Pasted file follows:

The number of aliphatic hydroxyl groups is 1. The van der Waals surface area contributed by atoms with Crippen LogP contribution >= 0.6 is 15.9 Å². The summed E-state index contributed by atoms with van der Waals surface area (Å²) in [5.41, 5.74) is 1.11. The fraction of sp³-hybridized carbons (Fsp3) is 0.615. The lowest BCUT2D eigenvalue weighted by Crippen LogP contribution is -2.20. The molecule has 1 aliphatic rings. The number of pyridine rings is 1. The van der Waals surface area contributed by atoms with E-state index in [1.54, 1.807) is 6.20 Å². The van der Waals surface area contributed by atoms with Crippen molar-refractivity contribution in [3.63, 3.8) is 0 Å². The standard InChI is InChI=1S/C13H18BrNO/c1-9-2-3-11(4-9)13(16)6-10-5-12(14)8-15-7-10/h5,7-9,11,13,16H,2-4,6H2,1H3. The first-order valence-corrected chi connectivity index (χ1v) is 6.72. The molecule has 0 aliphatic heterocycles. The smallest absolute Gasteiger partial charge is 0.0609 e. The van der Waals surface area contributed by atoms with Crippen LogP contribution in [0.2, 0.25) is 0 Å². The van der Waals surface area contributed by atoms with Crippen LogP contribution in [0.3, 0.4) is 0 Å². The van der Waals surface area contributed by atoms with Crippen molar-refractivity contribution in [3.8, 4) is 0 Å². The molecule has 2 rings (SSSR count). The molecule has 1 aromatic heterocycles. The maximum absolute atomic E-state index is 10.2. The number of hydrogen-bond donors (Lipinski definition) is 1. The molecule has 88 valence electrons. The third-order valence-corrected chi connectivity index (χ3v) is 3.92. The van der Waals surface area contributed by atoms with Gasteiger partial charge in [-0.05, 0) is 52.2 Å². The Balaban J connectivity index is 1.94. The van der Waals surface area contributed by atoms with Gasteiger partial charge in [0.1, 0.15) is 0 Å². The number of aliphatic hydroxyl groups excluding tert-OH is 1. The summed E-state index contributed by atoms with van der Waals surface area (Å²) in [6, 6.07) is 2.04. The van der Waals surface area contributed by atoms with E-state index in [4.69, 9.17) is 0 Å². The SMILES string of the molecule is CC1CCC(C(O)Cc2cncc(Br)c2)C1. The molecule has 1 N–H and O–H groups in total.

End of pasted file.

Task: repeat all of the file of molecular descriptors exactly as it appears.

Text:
The number of aliphatic hydroxyl groups is 1. The van der Waals surface area contributed by atoms with Crippen LogP contribution >= 0.6 is 15.9 Å². The summed E-state index contributed by atoms with van der Waals surface area (Å²) in [5.41, 5.74) is 1.11. The fraction of sp³-hybridized carbons (Fsp3) is 0.615. The lowest BCUT2D eigenvalue weighted by Crippen LogP contribution is -2.20. The molecule has 1 aliphatic rings. The number of pyridine rings is 1. The van der Waals surface area contributed by atoms with E-state index in [1.54, 1.807) is 6.20 Å². The van der Waals surface area contributed by atoms with Crippen molar-refractivity contribution in [3.63, 3.8) is 0 Å². The standard InChI is InChI=1S/C13H18BrNO/c1-9-2-3-11(4-9)13(16)6-10-5-12(14)8-15-7-10/h5,7-9,11,13,16H,2-4,6H2,1H3. The first-order valence-corrected chi connectivity index (χ1v) is 6.72. The molecule has 0 aliphatic heterocycles. The smallest absolute Gasteiger partial charge is 0.0609 e. The van der Waals surface area contributed by atoms with Crippen LogP contribution in [0.2, 0.25) is 0 Å². The van der Waals surface area contributed by atoms with Crippen LogP contribution in [0.3, 0.4) is 0 Å². The van der Waals surface area contributed by atoms with Crippen molar-refractivity contribution in [3.8, 4) is 0 Å². The molecule has 2 rings (SSSR count). The molecule has 1 aromatic heterocycles. The maximum absolute atomic E-state index is 10.2. The number of hydrogen-bond donors (Lipinski definition) is 1. The molecule has 88 valence electrons. The third-order valence-corrected chi connectivity index (χ3v) is 3.92. The van der Waals surface area contributed by atoms with Gasteiger partial charge in [-0.05, 0) is 52.2 Å². The Balaban J connectivity index is 1.94. The van der Waals surface area contributed by atoms with Gasteiger partial charge in [0.1, 0.15) is 0 Å². The number of aliphatic hydroxyl groups excluding tert-OH is 1. The summed E-state index contributed by atoms with van der Waals surface area (Å²) in [6, 6.07) is 2.04. The van der Waals surface area contributed by atoms with E-state index in [4.69, 9.17) is 0 Å². The SMILES string of the molecule is CC1CCC(C(O)Cc2cncc(Br)c2)C1. The molecule has 1 N–H and O–H groups in total.